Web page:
You are all aware, I’m quite sure, that there is an eternity of difference between saying, “Delight yourself,” and “Delight yourself in the Lord” (Psalm 37:4). The former is pagan or secular hedonism. The latter is Christian Hedonism. So let’s unpack this notion that our delight or joy is to be in God. And the question is: Why, and what does that mean?
In order to answer that, I want to direct your attention to a footnote. Strange as it may sound, often times the most powerful and transforming of truths can be found in footnotes rather than in the main text of a book. In the 2000 edition of The Pleasures of God, on page 26, footnote 3, John Piper writes this:
“The truth that God is infinitely happy in the fellowship of the Trinity is . . . the ground of our ever-increasing happiness, as God grants us the unspeakable privilege of enjoying God with the very joy of God” (p. 26, The Pleasures of God , note 3).
Although I’m sure that this truth is unpacked and explained in a variety of ways elsewhere in the book, for some reason this particular way of articulating the foundation of Christian Hedonism has always stuck with me and exerted a profound influence on the way I think about God and my relationship to him.
Piper’s point here is that if God is not infinitely happy in the fellowship of the Trinity, we forfeit and lose all hope of ever experiencing our own “ever-increasing happiness.” The foundation of Christian Hedonism is that God is himself a joyful and infinitely happy God who “grants us the unspeakable privilege” of enjoying him in the same way that he enjoys himself. His joy in himself becomes our joy in him through the gracious, redemptive work of Jesus Christ.
I assume you are familiar with those many biblical texts that undergird and give meaning to what we call Christian Hedonism. Of the many passages that I could cite, there are a handful that have one common element, one theme that unites them, or perhaps I should say that there appears to be an underlying assumption they all share apart from which Christian Hedonism makes no sense. Listen to these texts and see if you can identify what I have in mind.
“You make known to me the path of life; in your presence is fullness of joy; at your right hand are pleasures forevermore” (Psalm 16:11).
“For you make him most blessed forever; you make him glad with the joy of your presence” (Psalm 21:6). This could be translated more literally, “you make him joyful in joy with your face.”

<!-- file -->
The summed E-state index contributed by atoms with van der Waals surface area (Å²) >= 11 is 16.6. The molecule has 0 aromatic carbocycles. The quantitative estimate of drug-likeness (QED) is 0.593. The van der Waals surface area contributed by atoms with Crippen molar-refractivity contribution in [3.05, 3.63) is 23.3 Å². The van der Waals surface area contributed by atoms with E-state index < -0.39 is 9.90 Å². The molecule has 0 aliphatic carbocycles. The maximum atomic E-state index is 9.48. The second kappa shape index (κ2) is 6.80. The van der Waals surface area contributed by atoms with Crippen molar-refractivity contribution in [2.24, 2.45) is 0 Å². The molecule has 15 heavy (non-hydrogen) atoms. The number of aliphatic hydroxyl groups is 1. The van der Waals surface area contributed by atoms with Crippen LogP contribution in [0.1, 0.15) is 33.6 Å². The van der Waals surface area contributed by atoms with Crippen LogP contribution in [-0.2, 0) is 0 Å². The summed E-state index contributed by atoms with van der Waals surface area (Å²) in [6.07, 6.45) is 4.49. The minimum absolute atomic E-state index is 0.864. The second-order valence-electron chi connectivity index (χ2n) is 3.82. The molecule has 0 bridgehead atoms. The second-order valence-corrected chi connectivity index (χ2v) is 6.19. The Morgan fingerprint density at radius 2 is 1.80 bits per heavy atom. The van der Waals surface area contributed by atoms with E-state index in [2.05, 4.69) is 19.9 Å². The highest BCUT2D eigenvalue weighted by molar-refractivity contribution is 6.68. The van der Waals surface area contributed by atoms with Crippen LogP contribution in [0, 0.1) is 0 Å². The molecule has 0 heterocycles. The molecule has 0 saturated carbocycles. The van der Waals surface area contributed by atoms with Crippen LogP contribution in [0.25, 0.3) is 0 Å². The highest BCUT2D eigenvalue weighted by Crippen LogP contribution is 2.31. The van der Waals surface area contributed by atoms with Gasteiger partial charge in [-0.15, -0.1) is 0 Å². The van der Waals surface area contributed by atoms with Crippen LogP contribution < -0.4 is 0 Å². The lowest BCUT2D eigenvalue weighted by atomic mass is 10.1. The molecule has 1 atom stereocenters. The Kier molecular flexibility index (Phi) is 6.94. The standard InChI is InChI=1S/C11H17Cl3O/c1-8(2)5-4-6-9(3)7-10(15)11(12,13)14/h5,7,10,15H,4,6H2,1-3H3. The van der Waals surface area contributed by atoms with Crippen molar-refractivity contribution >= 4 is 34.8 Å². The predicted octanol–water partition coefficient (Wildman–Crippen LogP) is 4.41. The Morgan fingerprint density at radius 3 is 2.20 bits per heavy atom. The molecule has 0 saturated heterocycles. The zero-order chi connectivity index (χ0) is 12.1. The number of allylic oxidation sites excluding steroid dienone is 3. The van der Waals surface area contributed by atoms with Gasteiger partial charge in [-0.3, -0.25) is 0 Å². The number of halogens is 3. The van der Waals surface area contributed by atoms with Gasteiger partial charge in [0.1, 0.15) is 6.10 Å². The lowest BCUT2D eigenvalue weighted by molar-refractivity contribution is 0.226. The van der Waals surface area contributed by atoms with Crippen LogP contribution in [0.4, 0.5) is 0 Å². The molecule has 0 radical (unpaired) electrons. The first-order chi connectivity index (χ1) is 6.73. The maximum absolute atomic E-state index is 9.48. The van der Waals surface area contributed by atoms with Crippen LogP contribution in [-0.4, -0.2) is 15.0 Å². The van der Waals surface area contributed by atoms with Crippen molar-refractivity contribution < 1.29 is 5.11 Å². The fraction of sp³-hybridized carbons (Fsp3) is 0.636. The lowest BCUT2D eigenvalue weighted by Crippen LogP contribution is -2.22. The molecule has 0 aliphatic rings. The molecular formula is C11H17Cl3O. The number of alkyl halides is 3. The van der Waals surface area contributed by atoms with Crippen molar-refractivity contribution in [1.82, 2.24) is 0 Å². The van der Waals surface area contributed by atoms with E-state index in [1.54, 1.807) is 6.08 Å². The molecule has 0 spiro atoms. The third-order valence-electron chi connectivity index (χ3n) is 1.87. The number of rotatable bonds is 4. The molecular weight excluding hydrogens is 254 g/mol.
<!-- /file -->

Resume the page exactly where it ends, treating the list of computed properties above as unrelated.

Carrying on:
“They feast on the abundance of your house, and you give them drink from the river of your delights” (Psalm 36:8).
“Delight yourself in the Lord, and he will give you the desires of your heart” (Psalm 37:4).
“His master said to him, ‘Well done, good and faithful servant. You have been faithful over a little; I will set you over much. Enter into the joy of your master’” (Matt. 25:23; also v. 21).
“These things I have spoken to you, that my joy may be in you, and that your joy may be full” (John 15:11).
“But now I am coming to you, and these things I speak in the world, that they may have my joy fulfilled in themselves” (John 17:13).
What is it that ties all these texts, and many others that I don’t have time or space to mention, together? Or, to put it in other terms, what is the underlying assumption in each of these passages that alone serves to make sense of them all? The underlying assumption, apart from which none of these texts makes sense and apart from which there is no validity in Christian Hedonism, is that God in himself is infinitely joyful. He is, in himself, pure, unadulterated delight. He is, in himself, holy happiness.
This joy or happiness or delight that is found in the Godhead is primarily the joy and delight that God takes or finds in beholding himself. No one has expressed this with greater clarity than has Jonathan Edwards. He did so in his attempt to explain the mutual relationships that exist among the three persons of the Godhead.
“When we speak of God’s happiness, the account that we are wont to give of it is that God is infinitely happy in the enjoyment of himself, in perfectly beholding and infinitely loving, and rejoicing in, his own essence and perfections. And accordingly it must be supposed that God perpetually and eternally has a most perfect idea of himself, as it were an exact image and representation of himself ever before him and in actual view. And from hence arises a most pure and perfect energy in the Godhead, which is the divine love, complacence and joy” (Discourse on the Trinity, Yale, 21).